What constitutes anillegal search and seizure?

UPDATED: Sep 17, 2011

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What constitutes anillegal search and seizure?

I was staying at a friend’s house when a police officer showed up and came in. He started searching without any consent or warrant from anyone staying at the house and when we asked him to stop he made us leave the room. He found 10 colodopin pills and is charging us with intent to deliver a controlled substance. He also confiscated about $500 from my boyfriend who had just gotten his unemploymentbut it did not show up in the paperwork of things taken from the house. The cop went on vacation the next day. Was this an illegal search and seizure?

Asked on September 17, 2011 under Criminal Law, Pennsylvania


M.T.G., Member, New York Bar / FreeAdvice Contributing Attorney

Answered 11 years ago | Contributor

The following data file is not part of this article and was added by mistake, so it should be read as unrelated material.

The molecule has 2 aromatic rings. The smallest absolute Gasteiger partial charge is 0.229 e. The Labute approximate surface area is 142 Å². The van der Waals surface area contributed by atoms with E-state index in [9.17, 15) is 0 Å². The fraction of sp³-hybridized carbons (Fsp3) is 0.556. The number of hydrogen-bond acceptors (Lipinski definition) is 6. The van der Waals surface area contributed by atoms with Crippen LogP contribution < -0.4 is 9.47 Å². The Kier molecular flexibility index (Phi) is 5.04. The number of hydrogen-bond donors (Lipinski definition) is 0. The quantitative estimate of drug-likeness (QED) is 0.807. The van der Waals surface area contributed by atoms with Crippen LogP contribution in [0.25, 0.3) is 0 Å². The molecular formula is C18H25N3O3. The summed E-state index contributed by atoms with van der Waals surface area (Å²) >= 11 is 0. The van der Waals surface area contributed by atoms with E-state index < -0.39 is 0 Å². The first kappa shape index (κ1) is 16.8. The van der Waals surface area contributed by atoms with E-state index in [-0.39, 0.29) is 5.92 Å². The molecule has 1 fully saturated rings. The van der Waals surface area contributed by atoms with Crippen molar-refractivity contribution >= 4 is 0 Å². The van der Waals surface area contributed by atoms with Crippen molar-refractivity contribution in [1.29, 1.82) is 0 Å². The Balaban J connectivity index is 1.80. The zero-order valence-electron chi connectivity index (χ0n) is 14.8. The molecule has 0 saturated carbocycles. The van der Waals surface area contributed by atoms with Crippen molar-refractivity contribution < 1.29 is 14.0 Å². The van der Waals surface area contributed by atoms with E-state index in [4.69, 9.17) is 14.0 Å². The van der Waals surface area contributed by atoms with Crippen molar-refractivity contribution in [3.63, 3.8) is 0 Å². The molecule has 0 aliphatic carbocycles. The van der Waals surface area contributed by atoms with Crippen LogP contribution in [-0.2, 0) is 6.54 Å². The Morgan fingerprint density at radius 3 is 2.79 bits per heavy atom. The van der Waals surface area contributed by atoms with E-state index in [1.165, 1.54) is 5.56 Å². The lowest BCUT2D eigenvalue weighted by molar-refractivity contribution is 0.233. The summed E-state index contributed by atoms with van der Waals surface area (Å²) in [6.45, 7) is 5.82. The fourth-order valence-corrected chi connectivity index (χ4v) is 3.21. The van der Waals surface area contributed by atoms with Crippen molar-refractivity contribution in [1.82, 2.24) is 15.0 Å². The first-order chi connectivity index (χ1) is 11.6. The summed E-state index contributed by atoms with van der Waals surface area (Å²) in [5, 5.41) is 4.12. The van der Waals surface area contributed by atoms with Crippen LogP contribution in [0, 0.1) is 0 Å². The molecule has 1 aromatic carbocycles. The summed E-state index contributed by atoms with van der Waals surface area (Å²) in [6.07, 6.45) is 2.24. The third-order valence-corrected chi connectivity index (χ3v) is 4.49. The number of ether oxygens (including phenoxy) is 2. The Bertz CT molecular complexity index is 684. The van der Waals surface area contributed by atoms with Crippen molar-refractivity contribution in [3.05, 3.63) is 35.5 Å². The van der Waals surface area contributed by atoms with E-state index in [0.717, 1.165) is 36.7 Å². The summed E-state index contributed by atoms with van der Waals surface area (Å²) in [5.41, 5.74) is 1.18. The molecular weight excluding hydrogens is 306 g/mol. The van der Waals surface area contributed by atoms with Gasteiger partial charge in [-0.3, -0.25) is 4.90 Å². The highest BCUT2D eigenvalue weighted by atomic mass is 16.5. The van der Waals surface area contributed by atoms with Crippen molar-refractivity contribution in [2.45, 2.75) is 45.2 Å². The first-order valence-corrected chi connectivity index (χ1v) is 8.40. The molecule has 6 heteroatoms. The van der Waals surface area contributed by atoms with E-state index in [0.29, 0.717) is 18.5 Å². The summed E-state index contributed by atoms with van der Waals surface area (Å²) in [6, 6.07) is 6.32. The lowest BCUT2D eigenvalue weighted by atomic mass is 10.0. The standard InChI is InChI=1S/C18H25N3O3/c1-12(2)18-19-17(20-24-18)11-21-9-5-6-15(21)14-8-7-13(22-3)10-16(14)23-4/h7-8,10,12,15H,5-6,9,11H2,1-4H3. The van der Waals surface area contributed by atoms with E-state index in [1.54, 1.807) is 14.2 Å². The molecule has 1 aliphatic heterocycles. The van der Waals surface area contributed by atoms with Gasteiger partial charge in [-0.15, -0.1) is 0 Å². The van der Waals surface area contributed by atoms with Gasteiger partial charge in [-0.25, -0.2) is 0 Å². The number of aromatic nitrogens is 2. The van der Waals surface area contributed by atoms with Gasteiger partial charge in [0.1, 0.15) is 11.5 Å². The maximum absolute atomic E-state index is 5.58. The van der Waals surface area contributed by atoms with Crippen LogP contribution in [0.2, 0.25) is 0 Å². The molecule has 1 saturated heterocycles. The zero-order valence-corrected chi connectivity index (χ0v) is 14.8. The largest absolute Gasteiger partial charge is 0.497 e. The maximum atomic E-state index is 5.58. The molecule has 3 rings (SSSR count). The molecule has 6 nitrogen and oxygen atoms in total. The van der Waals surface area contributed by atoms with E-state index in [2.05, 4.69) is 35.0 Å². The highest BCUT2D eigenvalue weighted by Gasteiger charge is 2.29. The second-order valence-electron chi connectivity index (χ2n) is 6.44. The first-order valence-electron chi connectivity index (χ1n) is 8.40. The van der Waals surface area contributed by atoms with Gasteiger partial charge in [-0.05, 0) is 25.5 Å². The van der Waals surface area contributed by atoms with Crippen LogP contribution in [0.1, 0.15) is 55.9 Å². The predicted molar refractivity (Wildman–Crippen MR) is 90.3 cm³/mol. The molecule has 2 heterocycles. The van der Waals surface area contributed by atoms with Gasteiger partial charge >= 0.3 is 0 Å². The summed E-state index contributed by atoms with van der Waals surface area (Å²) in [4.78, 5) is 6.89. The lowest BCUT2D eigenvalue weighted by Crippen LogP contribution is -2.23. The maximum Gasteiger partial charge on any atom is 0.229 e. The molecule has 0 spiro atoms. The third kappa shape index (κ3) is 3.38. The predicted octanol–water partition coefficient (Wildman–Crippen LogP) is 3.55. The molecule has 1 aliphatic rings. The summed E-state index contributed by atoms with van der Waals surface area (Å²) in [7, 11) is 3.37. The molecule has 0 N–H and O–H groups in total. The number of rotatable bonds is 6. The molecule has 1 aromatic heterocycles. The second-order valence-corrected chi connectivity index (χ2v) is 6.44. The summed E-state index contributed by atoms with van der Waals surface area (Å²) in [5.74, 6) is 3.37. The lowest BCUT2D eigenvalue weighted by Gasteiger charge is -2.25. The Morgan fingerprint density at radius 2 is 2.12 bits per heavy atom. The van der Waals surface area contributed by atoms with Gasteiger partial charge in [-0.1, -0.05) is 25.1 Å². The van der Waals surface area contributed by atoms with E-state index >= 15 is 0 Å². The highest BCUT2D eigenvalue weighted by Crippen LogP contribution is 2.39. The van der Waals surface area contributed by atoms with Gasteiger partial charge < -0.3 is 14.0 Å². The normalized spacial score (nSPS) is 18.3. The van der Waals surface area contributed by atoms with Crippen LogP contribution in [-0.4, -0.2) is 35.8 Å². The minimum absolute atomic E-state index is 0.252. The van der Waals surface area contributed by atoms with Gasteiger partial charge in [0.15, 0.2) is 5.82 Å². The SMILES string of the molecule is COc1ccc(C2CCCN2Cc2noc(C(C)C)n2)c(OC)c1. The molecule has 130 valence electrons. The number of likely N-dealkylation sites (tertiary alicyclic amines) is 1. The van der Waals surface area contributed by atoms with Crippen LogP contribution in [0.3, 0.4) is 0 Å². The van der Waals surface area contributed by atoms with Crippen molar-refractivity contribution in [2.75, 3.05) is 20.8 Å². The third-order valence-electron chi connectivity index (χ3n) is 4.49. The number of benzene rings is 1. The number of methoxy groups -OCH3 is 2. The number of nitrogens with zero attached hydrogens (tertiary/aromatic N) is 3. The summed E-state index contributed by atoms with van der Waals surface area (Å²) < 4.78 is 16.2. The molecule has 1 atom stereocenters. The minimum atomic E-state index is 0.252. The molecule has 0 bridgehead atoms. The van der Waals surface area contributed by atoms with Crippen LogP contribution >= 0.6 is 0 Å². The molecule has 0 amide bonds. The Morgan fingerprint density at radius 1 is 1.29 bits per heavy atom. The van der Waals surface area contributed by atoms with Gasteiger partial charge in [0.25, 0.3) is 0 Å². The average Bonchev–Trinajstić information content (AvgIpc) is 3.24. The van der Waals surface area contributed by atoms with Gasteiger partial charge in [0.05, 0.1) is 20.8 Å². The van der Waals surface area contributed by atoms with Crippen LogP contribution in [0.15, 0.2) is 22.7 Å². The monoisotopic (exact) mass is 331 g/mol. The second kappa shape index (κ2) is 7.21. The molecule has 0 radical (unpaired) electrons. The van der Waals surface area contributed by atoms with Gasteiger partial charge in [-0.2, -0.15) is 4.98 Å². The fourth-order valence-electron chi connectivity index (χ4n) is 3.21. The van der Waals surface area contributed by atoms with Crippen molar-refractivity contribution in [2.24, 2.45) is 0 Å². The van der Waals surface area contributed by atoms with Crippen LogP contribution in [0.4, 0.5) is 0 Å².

Well you certainly have a whole lot of issues going on here and it may be best for you to discuss them all with an attorney in your area.  The 4th Amendment of the united states protects a person from illegal search and seizure.  The laws that center around search and seizure are balanced with the rights of the police to uphold the law.  We have all seen the television episodes that show the police obtaining a search warrant to search some one's home.  If the police have probable cause to believe they can find evidence that you committed a crime, and a judge issues a search warrant they can come in or if the particular circumstances justify the search without a warrant first being issued.  From what you have written here you should speak with the attorney about the circumstances that gave rise to his being there to begin with.  There are not enough facts given to judge.  Also, you claim he stole the money and did not inventory it.  That is going to be a tough one to prove but you need to pursue filing a complaint.  Good luck.

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